Final piece of controversial Bill 6 enacted in Alberta
After years of controversy, debate and consultation the final piece of Bill 6 is now in place in Alberta.
A detailed Occupational Health and Safety Code tailored to farms and ranches is the last phase of the legislation.
Specifically the code, which applies to approximately 4,100 operations around the province that employ waged and non-family workers, contains technical health and safety rules designed for farm operations.
Under the rules, family and volunteers are exempt from the OHS rules and neighbours can still provide support.
This is the final step in what has been a three-year process, which began with massive protests, farmers driving farm machinery to Edmonton and public outcry when the bill was first introduced in the legislature in late 2015.
The rallies led to massive turnouts at government hosted town halls across the province, which in most cases were heated exchanges.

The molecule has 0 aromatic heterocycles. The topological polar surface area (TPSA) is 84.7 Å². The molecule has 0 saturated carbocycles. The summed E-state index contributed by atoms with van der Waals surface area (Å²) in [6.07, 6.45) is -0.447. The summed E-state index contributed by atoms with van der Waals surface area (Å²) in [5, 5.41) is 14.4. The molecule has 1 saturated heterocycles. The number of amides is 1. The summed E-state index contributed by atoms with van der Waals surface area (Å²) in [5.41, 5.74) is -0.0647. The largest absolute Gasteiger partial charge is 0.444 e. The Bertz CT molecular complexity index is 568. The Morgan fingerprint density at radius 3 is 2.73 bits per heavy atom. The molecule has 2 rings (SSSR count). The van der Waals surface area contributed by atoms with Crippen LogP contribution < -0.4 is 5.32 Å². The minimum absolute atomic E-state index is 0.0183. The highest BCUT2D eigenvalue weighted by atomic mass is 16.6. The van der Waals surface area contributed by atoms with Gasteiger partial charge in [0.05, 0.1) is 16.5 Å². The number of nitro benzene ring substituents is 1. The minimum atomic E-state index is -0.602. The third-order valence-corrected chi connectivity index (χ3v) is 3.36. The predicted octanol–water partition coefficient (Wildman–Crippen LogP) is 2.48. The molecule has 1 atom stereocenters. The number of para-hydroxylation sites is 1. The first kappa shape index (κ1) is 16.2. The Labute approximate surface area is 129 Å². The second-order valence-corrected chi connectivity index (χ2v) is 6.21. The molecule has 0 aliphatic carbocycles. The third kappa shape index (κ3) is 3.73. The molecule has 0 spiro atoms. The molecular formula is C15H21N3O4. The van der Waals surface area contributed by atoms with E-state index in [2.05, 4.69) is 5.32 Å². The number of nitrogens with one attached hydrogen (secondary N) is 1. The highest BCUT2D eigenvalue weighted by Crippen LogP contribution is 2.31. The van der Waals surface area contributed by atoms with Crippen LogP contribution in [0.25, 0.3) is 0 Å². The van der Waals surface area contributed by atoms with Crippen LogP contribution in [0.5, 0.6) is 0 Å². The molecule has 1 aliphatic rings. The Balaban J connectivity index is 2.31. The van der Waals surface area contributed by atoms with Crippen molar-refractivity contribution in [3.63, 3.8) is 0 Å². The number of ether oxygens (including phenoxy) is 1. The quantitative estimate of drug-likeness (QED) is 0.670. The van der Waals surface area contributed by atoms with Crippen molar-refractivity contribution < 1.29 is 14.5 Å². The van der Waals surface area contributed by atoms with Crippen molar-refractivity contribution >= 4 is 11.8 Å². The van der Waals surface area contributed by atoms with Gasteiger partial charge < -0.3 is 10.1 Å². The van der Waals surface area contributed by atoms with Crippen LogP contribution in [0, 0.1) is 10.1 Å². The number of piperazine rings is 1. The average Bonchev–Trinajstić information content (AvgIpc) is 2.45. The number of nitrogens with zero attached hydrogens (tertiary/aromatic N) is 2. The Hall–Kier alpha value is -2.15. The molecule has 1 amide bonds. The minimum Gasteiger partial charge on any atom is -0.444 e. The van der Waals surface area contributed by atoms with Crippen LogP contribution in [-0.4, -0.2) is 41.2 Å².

The town halls led to revisions and consultations through working groups made up of people from across the industry.
During the process, AgSafe Alberta, an industry-led, non-government health and safety association, was created to help farmers and ranchers get the resources they needed to implement the new rules.
The province says the first year the regulations came into effect the overall injury rate decreased 21 per cent and the serious injury rate decreased 23 per cent.
The Alberta Government is offering up to $6-million over the next three years to eligible producers to help them offset the costs of implementing the new rules through the Farm Health and Safety Producer Grant program.
A timeline of the changes made since Bill 6 was passed into law:
January 1, 2016:
– Occupational Health & Safety (OHS) basic safety standards apply to waged, non-family workers while they’re on site.
– Employers must take reasonable steps to provide a safe and healthy workplace
– Workers will be able to refuse unsafe work that presents an imminent danger
– OHS is able to investigate serious injuries and fatalities
– Workers Compensation Board (WCB) insurance coverage is required for waged, non-family workers.
January 1, 2018
– Employment Standards rules and exemptions specific to waged, non-family workers
– Labour Relations coverage to allow waged, non-family workers the right to form unions, bargain collectively and take legal job action
December 1, 2018
– Detailed OHS technical rules specific to the farm and ranch industry come into effect